Sunday Review

The NYTimes has revamped editorials/letters/opinions/essays. It has morphed from the News of the Week in Review to Week in Review and is now Sunday Review. Next it will be SR, to model it after “T.” I like the changes, with a couple of reservations.

First, it gives the impression of more substance and longer articles. Huge graphics and illustrations add to the illusion. Case in point: Joe Nocera’s lead article about driving an electric car. “Is This Our Future?” features a six-column by thirteen inch graphic on the cover and an even bigger one spread across a double truck inside, along with a short explainer comparing makes of electric cars. Thomas Friedman’s “It Has to Start With Them,” about Afghanistan, has a three-column by eight-inch illustration in putrid green and russet.

The section resembles the ones published ten or fifteen years ago, but livelier. There’s a photo on the editorial page of the Gray Lady!

The Times scores high marks with the variety and liveliness of the articles. “Got Twitter? You’ve Been Scored” is a frightening description of “grading” on social media sites to let advertisers know who hefts the greatest influence. I went on Klout, which the author says is the biggest of the rating agencies but stopped short of letting it access my Facebook account for basic information, data at any time, posts in my news feed (as far as I know I don’t have one) and email that it sends me. Big Brother can come and go as far as I’m concerned.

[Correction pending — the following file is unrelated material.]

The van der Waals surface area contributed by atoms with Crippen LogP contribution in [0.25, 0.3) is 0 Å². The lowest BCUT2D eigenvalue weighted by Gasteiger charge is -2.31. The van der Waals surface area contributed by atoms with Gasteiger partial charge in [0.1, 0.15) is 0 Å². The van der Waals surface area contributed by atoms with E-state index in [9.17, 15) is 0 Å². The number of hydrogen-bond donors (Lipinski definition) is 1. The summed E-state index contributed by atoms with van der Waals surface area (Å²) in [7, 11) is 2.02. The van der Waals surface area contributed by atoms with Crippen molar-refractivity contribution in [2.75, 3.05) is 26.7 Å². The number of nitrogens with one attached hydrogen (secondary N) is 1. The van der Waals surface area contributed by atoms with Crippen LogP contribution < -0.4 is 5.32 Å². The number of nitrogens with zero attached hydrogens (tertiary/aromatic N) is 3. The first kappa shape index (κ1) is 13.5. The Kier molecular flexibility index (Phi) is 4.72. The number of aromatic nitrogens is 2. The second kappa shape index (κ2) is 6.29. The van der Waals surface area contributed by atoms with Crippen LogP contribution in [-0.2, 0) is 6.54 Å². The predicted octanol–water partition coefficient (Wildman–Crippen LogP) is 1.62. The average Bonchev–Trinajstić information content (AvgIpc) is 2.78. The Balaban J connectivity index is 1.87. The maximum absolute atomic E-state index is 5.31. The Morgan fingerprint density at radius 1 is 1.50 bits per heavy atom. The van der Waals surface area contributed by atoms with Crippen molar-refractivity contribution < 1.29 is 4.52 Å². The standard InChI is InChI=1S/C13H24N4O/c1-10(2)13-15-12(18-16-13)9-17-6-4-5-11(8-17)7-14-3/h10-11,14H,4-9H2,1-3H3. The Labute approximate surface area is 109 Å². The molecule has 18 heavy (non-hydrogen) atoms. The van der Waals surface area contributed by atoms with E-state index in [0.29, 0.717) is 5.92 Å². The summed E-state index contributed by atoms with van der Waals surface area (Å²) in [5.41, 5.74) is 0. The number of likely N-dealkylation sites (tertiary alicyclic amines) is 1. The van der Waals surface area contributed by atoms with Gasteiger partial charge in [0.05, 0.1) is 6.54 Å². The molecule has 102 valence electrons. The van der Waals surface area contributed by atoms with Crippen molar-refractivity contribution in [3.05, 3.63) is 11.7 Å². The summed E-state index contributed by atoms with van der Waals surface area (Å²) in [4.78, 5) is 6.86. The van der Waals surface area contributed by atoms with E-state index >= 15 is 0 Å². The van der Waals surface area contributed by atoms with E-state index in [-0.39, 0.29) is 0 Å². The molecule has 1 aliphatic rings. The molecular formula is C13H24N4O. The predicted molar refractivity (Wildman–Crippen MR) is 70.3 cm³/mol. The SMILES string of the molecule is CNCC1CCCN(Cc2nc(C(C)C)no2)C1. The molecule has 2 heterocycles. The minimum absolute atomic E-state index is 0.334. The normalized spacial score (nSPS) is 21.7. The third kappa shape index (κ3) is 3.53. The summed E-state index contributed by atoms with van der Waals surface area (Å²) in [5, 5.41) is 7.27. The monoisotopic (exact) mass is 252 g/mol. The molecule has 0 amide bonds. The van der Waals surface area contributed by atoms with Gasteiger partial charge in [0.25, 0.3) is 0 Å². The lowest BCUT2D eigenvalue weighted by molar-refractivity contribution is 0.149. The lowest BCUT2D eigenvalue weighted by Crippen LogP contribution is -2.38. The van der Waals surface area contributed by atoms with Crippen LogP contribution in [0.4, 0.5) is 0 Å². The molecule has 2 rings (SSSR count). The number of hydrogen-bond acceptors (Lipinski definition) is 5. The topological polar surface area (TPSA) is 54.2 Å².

Also excellent is the companion article to Nocera’s, “Oil Oozes Through Your Life.” With just eight paragraphs of text by Stephanie Clifford and an excellent graphic, “Oil” shows it is everywhere: in ice cream, golf balls, makeup, detergent, face cream and on and on.

I do like that the section has omitted the labels “pop culture,” “national,” “international.” I think most readers could figure out that a story with Afghanistan in the headline was an international story. The editors have subbed the annoying labels “news analysis” and “opinion.” If something doesn’t have a label, like “Is This Our Future?” does that mean it’s just news?

It’s too bad the editors axed the cartoons from other newspapers – I always loved seeing the work of Mike Luckovich from the Atlanta Journal-Constitution and Tony Auth from the Philadelphia Inquirer. I’m reserving judgment on “The Strip,” though I must say that it was a shock to see a color cartoon on the back page of the Sunday Review. Color and comics in the Gray Lady! Using the “Wait, Wait … Don’t Tell Me!” quiz was genius, though I’m not sure many NYTimes readers will appreciate questions about people who urinate into reservoirs.

Finally, “To Know Us Is to Let Us Love” by Frank Bruni should be required reading for anyone who opposes gay marriage. He is eloquent and cogent with his arguments. And he made me cry, which I know is a first for reading SR, under any name.


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